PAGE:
luke

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See also: Luke, lüke, and lǚkè

English[edit]

Etymology[edit]

From Middle English luke, leuke, lewke ‎(lukewarm, tepid), from an unexplained variant or extension of Middle English lewe ‎(warm, lukewarm, tepid), from Old English hlēow ‎(warm), perhaps due to confusion with Old English wlæc ‎(tepid, lukewarm, cool).

Adjective[edit]

luke ‎(not comparable)

  1. (Britain) lukewarm
    Nine penn'orth o' brandy and water luke. — Dickens.

Norwegian Bokmål[edit]

Etymology[edit]

Related to the verb lukke

Noun[edit]

luke f, m ‎(definite singular luka or luken, indefinite plural luker, definite plural lukene)

  1. a small door (including on an Advent calendar)
  2. a hatch
  3. a window (e.g. ticket window)
  4. a gap, space, slot, opening

Derived terms[edit]

References[edit]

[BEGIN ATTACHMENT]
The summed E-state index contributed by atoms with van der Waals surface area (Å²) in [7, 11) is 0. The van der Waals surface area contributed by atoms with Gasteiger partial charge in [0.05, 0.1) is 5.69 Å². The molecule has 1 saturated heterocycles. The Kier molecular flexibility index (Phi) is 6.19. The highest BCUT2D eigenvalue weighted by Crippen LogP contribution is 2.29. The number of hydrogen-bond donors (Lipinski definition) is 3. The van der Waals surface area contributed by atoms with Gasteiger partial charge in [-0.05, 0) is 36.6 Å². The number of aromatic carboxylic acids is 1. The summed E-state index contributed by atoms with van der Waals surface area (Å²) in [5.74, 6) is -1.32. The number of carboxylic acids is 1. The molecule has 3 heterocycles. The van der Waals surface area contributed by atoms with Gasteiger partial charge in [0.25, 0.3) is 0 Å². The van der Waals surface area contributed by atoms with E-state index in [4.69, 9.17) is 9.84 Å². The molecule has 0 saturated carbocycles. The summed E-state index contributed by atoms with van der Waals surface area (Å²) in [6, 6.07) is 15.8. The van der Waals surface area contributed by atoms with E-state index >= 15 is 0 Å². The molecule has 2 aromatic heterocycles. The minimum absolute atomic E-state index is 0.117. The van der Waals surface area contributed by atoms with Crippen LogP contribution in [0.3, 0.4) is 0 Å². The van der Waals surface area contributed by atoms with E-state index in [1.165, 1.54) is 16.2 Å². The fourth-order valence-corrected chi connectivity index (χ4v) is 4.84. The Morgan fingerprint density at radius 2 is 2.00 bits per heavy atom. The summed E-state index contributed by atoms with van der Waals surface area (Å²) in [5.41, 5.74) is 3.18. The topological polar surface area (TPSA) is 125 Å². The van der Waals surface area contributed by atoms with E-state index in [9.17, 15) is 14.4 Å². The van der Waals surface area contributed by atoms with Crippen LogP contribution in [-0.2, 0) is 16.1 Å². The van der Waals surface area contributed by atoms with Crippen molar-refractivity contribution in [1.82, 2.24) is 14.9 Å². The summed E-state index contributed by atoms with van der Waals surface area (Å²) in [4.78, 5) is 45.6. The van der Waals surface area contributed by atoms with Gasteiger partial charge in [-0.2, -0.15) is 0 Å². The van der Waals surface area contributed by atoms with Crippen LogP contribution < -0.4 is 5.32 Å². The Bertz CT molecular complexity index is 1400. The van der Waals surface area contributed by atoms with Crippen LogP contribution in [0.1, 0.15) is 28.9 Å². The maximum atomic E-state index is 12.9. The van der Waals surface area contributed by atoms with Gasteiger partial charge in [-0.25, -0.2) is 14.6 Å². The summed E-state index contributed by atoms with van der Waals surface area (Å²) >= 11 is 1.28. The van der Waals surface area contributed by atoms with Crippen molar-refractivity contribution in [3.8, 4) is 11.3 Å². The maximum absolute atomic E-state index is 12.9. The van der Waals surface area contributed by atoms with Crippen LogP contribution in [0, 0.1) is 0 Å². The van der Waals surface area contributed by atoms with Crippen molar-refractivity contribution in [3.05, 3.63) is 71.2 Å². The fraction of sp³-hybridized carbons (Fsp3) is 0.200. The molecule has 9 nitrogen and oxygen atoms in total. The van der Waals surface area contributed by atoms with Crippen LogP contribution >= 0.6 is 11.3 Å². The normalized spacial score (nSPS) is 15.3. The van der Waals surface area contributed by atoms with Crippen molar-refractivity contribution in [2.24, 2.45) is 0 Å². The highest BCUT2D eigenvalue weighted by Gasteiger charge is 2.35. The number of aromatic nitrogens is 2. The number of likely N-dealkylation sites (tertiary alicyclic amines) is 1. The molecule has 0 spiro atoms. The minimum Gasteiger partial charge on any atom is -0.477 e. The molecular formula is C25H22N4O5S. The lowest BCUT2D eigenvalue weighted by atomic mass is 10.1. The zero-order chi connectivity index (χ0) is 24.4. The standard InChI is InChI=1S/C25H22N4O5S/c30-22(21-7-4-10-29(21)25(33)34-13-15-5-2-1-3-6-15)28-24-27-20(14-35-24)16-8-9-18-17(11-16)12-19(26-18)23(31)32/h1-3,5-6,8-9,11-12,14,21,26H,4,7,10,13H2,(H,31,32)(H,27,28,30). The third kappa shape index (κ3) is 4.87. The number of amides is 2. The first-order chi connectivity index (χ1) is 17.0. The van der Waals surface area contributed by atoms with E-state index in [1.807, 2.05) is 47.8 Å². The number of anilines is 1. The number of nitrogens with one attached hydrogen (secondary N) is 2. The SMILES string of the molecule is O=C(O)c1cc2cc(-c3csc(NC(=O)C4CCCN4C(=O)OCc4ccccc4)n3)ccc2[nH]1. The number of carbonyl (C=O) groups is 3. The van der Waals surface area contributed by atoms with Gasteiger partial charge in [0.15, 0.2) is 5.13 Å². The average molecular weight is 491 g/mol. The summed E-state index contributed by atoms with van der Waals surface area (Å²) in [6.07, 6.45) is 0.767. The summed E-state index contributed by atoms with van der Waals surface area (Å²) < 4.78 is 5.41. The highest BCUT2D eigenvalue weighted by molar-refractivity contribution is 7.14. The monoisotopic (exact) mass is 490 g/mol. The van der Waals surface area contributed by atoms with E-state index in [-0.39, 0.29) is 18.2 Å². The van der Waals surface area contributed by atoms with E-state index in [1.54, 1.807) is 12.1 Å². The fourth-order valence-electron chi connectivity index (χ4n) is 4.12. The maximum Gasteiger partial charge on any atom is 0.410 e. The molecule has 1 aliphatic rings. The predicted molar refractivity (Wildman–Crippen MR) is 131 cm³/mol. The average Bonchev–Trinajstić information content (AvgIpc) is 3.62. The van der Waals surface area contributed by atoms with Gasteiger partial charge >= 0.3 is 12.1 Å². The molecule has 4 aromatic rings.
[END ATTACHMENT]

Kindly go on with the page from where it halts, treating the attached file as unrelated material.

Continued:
Norwegian Nynorsk[edit]

Etymology[edit]

Related to the verb lukke

Noun[edit]

luke f ‎(definite singular luka, indefinite plural luker, definite plural lukene)

  1. a small door (including on an Advent calendar)
  2. a hatch
  3. a window (e.g. ticket window)
  4. a gap, space, slot, opening

Derived terms[edit]

References[edit]


Scots[edit]

Noun[edit]

luke (plural lukes)

  1. A look.
  2. An examination, inspection.

Verb[edit]

luke ‎(third-person singular present lukes, present participle lukin, past lukit, past participle lukit)

  1. To look.
  2. To examine, inspect.